My main research interests are computer and network security, particularly Host-based Intrusion Detection Systems. In the last few years, I became increasingly interested in the security of software close to the hardware, such as operating systems or UEFI (Unified Extensible Firmware Interface) firmware, and I proposed detection approaches specifically targeting these systems. This evolution led me to explore the security of interfaces between software and hardware more generally.
In the ANR TrustGW project, we consider a system composed of IoT objects connected to a gateway. This gateway is, in turn, connected to one or more cloud servers. The architecture of the gateway, which is at the heart of the project, is heterogeneous (software-hardware), composed of a baseband processor, an application processor, and hardware accelerators implemented on an FPGA. A hypervisor allows to share these resources and to allocate them to different virtual machines. TrustGW is a collaborative project between the ARCAD team from Lab-STICC, the SYSCOM team from IETR, and the CIDRE team from IRISA. In this project, we will explore, with my colleagues Frédéric Tronel and Pierre Wilke, hardware-assisted DIFT approaches for hybrid applications, which offload part of their computation to an FPGA.
SCRATCHS is a collaboration between researchers in the fields of formal methods (Celtique, Inria Rennes), security (Cidre, CentraleSupélec Rennes), and hardware design (Lab-STICC). Our goal is to co-design a RISC-V processor and a compiler toolchain to ensure by construction that a security-sensitive code is immune to timing side-channel attacks while running at maximal speed. We claim that a co-design is essential for end-to-end security: cooperation between the compiler and hardware is necessary to avoid time leaks due to the micro-architecture with minimal overhead. In the context of this project, I supervise the Ph.D. of Jean-Loup Houdot on security-enhancing compilation against side-channel attacks.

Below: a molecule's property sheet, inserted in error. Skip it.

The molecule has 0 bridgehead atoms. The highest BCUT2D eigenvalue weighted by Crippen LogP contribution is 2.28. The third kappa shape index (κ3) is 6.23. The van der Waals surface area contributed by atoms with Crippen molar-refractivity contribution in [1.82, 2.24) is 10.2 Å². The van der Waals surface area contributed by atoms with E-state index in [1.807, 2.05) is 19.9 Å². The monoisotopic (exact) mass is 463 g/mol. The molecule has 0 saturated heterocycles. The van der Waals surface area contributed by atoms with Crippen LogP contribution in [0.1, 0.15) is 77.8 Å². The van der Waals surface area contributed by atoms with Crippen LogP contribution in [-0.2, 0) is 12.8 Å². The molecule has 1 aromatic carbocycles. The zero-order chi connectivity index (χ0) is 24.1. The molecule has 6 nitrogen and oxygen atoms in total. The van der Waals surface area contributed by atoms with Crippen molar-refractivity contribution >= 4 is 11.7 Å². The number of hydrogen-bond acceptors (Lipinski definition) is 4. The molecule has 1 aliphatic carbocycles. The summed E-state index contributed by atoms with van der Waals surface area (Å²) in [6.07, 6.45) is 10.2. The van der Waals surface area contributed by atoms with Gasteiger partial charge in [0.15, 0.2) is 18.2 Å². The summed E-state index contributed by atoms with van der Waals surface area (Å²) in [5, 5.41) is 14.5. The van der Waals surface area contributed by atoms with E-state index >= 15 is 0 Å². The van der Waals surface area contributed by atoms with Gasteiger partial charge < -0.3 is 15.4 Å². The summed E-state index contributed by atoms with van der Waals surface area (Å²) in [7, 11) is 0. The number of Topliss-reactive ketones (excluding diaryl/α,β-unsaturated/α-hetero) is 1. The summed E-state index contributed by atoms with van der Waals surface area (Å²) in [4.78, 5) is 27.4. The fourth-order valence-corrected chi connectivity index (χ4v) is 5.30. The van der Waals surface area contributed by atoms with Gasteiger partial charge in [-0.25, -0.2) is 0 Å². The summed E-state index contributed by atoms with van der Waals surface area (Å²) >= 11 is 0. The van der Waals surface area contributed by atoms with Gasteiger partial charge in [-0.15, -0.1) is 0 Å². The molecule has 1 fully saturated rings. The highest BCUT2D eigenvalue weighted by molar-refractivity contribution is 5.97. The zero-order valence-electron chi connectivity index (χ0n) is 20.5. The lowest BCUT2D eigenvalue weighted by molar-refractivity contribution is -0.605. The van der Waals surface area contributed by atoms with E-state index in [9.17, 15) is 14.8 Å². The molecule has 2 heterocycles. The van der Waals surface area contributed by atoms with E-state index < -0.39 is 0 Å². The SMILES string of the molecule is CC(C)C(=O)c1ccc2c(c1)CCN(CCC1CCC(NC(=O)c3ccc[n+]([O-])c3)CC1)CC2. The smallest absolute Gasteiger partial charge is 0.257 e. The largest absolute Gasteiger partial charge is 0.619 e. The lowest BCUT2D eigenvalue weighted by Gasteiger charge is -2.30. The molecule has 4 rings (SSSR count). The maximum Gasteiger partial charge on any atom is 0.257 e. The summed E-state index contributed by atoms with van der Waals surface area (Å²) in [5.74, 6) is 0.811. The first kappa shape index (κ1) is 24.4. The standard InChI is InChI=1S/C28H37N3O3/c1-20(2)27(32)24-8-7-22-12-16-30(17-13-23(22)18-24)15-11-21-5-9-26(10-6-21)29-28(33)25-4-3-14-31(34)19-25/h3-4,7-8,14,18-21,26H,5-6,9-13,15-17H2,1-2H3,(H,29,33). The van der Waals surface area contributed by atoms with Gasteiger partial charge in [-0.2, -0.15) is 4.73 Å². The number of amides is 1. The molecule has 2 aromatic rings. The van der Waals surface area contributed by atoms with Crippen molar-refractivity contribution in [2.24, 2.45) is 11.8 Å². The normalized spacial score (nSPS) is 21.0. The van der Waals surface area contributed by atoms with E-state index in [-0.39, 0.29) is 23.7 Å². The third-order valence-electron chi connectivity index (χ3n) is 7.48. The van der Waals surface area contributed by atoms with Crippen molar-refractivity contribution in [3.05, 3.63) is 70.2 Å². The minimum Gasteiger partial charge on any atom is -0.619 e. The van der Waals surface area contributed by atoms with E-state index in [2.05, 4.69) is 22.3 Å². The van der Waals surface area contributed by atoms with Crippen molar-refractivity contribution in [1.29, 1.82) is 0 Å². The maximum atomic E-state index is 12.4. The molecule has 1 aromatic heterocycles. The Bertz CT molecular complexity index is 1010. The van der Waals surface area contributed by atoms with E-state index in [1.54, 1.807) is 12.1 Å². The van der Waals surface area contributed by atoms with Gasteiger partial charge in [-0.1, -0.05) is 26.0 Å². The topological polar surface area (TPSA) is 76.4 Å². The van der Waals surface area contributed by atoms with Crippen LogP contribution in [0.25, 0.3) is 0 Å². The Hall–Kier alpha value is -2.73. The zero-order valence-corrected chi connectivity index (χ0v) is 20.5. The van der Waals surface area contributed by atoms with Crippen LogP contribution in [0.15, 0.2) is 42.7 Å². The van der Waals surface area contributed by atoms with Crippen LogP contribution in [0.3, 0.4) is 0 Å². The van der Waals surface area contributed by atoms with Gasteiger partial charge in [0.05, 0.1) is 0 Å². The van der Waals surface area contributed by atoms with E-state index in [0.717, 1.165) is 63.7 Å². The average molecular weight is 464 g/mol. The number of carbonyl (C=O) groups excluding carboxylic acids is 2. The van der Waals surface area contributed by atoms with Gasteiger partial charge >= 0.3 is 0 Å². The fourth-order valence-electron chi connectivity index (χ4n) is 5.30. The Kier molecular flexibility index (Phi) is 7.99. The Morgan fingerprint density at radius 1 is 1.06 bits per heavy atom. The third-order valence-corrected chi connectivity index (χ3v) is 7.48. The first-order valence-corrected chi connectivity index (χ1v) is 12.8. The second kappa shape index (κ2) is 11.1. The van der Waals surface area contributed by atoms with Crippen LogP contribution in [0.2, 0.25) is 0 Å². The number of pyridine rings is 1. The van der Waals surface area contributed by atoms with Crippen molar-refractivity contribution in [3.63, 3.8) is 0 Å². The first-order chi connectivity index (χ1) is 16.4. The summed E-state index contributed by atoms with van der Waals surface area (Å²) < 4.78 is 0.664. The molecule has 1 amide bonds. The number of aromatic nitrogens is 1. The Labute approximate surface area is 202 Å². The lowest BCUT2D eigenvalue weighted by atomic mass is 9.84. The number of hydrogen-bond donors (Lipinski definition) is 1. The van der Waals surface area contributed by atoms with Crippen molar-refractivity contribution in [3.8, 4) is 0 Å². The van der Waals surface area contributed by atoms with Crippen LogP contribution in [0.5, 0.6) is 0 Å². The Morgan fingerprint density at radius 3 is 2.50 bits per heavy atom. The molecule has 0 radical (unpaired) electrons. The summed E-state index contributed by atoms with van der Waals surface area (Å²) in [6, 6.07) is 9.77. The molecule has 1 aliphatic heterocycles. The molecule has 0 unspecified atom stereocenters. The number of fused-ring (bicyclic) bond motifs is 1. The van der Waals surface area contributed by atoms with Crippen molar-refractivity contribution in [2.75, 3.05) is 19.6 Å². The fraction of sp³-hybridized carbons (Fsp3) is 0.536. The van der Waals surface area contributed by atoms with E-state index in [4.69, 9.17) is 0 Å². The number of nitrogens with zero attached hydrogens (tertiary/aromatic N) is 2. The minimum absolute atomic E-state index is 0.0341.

The SECUTRACE research project aims to contribute to the dependability and cyber-security of systems by exploiting the trace generation mechanisms available in most consumer hardware platforms. These mechanisms are, for example, available in embedded systems using ARM processors (CoreSight technology) and on computers using Intel processors (Intel PT technology). SECUTRACE is a collaborative project between the CIDRE team at CentraleSupélec/Inria (France) and Volker Stolz’s team at Western Norway University of Applied Sciences (HVL). This work should ultimately reduce the defect rate in software, mitigate the effects of programming errors, and provide new ways to detect intrusions.